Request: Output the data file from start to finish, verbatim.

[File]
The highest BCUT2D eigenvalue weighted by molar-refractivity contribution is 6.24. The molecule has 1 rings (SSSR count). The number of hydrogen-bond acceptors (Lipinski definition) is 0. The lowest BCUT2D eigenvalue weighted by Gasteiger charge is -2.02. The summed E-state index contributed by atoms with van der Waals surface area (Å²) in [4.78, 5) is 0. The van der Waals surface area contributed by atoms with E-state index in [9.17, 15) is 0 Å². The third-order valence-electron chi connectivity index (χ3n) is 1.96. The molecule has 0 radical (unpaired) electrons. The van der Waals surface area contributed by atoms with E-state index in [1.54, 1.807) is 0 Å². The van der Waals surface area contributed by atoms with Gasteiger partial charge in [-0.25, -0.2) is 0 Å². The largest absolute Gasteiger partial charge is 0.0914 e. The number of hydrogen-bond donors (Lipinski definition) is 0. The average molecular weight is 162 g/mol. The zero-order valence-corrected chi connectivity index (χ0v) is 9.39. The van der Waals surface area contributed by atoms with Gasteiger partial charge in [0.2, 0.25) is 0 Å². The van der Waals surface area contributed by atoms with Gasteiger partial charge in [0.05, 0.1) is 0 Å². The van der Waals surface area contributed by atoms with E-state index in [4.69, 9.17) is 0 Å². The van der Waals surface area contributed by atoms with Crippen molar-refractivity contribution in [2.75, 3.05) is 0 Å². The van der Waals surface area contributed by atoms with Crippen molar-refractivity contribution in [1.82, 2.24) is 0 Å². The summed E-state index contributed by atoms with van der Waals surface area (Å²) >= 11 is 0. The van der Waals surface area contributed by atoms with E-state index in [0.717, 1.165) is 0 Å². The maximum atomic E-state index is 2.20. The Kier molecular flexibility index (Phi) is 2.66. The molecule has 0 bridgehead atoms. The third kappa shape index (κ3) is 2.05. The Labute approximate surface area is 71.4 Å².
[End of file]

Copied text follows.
The highest BCUT2D eigenvalue weighted by molar-refractivity contribution is 6.24. The molecule has 1 rings (SSSR count). The number of hydrogen-bond acceptors (Lipinski definition) is 0. The lowest BCUT2D eigenvalue weighted by Gasteiger charge is -2.02. The summed E-state index contributed by atoms with van der Waals surface area (Å²) in [4.78, 5) is 0. The van der Waals surface area contributed by atoms with E-state index in [9.17, 15) is 0 Å². The third-order valence-electron chi connectivity index (χ3n) is 1.96. The molecule has 0 radical (unpaired) electrons. The van der Waals surface area contributed by atoms with E-state index in [1.54, 1.807) is 0 Å². The van der Waals surface area contributed by atoms with Gasteiger partial charge in [-0.25, -0.2) is 0 Å². The largest absolute Gasteiger partial charge is 0.0914 e. The number of hydrogen-bond donors (Lipinski definition) is 0. The average molecular weight is 162 g/mol. The zero-order valence-corrected chi connectivity index (χ0v) is 9.39. The van der Waals surface area contributed by atoms with Gasteiger partial charge in [0.2, 0.25) is 0 Å². The van der Waals surface area contributed by atoms with Gasteiger partial charge in [0.05, 0.1) is 0 Å². The van der Waals surface area contributed by atoms with E-state index in [4.69, 9.17) is 0 Å². The van der Waals surface area contributed by atoms with Crippen molar-refractivity contribution in [2.75, 3.05) is 0 Å². The van der Waals surface area contributed by atoms with Crippen molar-refractivity contribution in [1.82, 2.24) is 0 Å². The summed E-state index contributed by atoms with van der Waals surface area (Å²) >= 11 is 0. The van der Waals surface area contributed by atoms with E-state index in [0.717, 1.165) is 0 Å². The maximum atomic E-state index is 2.20. The Kier molecular flexibility index (Phi) is 2.66. The molecule has 0 bridgehead atoms. The third kappa shape index (κ3) is 2.05. The Labute approximate surface area is 71.4 Å².